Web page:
Gains achieved by students who exceeded the previous year: PPS compared to ACCESS


    It is well established that high-achieving students make lower gains than other students.  This has been found in districts across the country and it is also true for Portland Public Schools, where students who exceed benchmarks consistently make lower gains than other students.  See the results for this year and earlier years here.  I have often heard that this was a result of students hitting the "ceiling" on the tests and did not reflect the student's learning or instruction. 

Under a very silly provision of No Child Left Behind, state tests must measure students against grade level expectations, not against higher expectations.  This does put a lid on how much students can demonstrate that they know when they have been working above grade level, but the Oregon OAKS, as a computer-adaptive test, has a somewhat higher "ceiling" than paper and pencil tests.

I was curious to see whether the testing ceiling was in fact making it impossible for high-achieving students to make gains, so I compared the gains made by ACCESS students with those of other students in Portland who "exceeded" benchmarks.  ACCESS admits students in the top 1% of achievement--if there was a ceiling they should be hitting it harder than other students.  They might have higher scores to begin with, but they would not have higher gains. If, on the other hand, the difference is a reflection of real differences in instruction, then ACCESS students might continue to outperform other students in PPS who also exceeded benchmarks.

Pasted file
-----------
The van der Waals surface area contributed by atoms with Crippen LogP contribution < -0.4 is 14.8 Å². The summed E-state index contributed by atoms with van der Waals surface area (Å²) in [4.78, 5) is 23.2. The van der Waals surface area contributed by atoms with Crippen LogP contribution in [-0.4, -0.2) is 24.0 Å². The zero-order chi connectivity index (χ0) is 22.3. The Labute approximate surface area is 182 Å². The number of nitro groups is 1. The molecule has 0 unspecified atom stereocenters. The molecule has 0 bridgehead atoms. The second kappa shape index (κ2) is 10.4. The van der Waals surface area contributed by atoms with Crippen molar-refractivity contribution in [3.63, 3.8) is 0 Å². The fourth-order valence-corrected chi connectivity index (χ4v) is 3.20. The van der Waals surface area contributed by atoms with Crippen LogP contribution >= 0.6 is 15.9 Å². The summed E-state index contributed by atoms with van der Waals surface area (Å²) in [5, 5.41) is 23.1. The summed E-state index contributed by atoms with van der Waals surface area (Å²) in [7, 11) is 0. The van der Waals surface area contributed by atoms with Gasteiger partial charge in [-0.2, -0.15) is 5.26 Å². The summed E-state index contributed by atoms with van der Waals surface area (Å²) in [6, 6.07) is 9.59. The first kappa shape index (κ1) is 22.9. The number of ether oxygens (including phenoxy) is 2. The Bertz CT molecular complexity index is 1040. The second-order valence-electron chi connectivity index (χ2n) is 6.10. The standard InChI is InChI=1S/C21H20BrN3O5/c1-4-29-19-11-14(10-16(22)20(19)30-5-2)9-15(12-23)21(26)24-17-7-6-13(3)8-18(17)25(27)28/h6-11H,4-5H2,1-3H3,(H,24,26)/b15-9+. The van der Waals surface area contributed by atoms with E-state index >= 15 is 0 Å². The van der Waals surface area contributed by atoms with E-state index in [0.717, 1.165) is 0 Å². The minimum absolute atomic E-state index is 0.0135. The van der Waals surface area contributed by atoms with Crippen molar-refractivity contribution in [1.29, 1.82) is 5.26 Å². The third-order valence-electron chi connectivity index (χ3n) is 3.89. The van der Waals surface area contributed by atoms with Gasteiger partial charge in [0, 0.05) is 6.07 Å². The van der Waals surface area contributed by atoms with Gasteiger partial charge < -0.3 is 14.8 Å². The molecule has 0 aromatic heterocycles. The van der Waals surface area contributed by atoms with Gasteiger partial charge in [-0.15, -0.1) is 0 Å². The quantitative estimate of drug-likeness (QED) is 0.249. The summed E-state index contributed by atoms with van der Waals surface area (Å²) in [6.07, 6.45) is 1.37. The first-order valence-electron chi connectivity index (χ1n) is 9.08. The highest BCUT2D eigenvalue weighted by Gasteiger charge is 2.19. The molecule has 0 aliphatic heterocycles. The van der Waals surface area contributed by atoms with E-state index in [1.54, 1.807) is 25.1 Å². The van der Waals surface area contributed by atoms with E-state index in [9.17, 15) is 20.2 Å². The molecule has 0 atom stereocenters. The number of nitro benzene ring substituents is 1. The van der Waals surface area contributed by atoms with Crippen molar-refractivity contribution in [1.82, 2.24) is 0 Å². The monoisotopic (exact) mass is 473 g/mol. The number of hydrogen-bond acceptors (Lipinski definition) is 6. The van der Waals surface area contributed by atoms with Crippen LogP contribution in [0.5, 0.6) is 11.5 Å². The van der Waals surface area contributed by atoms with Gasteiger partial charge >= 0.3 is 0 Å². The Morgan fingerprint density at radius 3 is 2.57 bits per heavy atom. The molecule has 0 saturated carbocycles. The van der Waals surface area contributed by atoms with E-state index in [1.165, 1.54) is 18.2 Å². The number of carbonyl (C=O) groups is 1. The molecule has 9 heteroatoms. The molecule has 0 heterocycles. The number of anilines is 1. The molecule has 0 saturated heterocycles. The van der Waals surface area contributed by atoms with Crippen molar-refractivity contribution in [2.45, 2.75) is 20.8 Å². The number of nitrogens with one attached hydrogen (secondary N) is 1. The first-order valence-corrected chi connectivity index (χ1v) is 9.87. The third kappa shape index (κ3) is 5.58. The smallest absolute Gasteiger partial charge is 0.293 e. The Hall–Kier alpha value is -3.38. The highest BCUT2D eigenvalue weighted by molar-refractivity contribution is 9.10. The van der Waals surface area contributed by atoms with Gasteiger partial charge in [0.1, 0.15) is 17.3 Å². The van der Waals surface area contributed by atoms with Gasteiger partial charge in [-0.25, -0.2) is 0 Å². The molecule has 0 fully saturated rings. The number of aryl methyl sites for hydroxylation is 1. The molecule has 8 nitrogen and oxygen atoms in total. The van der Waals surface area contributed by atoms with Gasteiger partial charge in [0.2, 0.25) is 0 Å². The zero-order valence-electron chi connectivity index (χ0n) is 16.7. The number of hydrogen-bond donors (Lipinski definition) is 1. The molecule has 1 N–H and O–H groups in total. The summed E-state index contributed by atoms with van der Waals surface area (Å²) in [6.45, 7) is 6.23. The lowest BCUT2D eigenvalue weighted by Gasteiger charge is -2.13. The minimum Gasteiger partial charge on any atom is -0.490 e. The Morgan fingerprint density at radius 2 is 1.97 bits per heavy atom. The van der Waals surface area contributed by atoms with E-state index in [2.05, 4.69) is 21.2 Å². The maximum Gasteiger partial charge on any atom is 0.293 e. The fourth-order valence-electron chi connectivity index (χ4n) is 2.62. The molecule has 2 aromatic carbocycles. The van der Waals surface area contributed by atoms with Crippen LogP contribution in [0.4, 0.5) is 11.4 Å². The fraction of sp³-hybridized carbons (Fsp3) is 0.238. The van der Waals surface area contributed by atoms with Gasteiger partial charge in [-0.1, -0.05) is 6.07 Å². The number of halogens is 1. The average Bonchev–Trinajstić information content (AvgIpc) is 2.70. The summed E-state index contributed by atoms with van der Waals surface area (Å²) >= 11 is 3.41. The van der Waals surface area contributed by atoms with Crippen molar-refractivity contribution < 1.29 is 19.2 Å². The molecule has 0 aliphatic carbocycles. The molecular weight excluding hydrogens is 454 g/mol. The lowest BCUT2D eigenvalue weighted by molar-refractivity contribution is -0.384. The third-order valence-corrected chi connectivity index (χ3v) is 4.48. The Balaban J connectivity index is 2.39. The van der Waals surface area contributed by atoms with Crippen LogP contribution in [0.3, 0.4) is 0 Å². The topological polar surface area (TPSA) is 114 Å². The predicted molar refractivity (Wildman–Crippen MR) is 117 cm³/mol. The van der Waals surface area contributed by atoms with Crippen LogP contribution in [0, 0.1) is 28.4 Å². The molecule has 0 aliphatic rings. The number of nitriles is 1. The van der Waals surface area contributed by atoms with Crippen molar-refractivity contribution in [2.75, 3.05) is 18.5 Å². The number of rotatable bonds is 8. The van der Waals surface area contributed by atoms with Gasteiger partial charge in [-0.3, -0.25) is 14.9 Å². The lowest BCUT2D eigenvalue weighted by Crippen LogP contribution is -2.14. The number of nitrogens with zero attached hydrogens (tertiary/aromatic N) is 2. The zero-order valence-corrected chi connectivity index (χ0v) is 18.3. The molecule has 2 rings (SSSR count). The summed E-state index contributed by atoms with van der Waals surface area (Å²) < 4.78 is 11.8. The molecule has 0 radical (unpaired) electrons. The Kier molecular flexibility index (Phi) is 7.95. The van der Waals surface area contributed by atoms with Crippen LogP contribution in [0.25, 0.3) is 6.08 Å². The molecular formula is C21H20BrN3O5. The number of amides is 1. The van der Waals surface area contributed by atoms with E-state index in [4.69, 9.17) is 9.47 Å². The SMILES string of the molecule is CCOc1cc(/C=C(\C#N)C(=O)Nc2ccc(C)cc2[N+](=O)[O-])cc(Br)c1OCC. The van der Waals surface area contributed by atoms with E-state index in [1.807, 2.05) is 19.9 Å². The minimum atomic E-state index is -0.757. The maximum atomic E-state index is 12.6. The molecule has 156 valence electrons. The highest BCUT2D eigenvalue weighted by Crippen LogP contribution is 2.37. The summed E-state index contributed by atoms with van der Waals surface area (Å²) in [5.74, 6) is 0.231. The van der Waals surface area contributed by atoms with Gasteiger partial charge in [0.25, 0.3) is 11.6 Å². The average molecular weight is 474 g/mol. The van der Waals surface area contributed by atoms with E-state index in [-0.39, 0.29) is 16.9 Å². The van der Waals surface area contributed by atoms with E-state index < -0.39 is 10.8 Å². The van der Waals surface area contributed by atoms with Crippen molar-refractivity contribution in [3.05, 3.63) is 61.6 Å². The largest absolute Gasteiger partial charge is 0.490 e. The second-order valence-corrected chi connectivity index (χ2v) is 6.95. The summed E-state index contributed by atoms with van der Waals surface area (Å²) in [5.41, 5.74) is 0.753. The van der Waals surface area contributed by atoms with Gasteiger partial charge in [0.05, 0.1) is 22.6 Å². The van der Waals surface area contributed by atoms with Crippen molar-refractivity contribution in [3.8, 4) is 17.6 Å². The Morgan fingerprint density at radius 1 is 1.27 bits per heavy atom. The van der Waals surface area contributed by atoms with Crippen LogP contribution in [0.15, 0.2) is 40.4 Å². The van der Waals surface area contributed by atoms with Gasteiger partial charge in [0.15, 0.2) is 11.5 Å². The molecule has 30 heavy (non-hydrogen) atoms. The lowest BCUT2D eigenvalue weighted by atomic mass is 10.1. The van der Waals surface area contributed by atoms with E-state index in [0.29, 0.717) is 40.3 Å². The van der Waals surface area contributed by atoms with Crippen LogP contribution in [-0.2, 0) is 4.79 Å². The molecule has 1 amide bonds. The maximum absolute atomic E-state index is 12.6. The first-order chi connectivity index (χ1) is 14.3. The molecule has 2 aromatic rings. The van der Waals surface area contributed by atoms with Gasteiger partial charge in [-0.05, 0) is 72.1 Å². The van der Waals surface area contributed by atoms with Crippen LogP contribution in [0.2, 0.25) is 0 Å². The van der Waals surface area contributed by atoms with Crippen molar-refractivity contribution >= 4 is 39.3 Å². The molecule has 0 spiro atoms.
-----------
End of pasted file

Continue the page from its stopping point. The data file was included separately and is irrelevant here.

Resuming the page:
The results from this year are below.  I have included the mean achievement levels of the same group of students from the previous spring, so it is evident that ACCESS students who exceeded benchmarks are beginning the school year with higher scores than their classmates in other schools who also exceeded benchmarks. If they followed the normal pattern, the higher their starting score, the lower their gains would be.  

Because ACCESS is a small program, there is likely to be greater variability in test performance averages than in the district as a whole.  The scores should be compared over a period of several years before we can be confident about the story they tell. 

The results cast doubt on the common argument that regression to the mean, margins of error and ceiling effects inevitably depress the gains that can be obtained by high-achieving students. However, they don't tell us much more than that about how ACCESS performed.

Out-of-level testing for all students who exceeded would be more informative.    A recent study has found that the span of reading comprehension levels within a single classroom in a magnet school was as high as 10 grade levels and that the average range was 8.3 grade levels.  See Jenine R. Firmender, Sally M. Reis, and Sheela M. Sweeny, "Reading Comprehension and Fluency Levels Ranges Across Diverse Classrooms" Gifted Child Quarterly (Winter, 2013) 57 no. 1: 3-14, Table 3 p. 10.  In a small program with such large variations between students, a composite gain score based on a single test is not very meaningful.  Oregon, however, will only allow testing up ("targeting up") by one grade level for now as the Smarter Balanced tests are being phased in.  This new test will also make it impossible to compile comparable data for several years to come.


  exceeds Exceeds exceeds exceeds
Grade 12-13 mean 13-14 gain 12-13 mean 13-14 gain
4 231.9 2.4 235.9 4.0
5 234.8 -0.9 238.1 1.8
6 236.5 2.3 242.3 -0.8
7 242.6 3.2 244.9 3.6
8 247.5 -1.0 249.2 1.2
  exceeds exceeds exceeds exceeds
Grade 12-13 mean 13-14 gain 12-13 mean 13-14 gain
4 227.5 5.7 237.6 5.5
5 234.9 1.9 243.2 1.7
6 240.8 0.9 245.5 2.1
7 244.0 8.9 248.0 11.1
8 250.8 3.3 257.5 3.9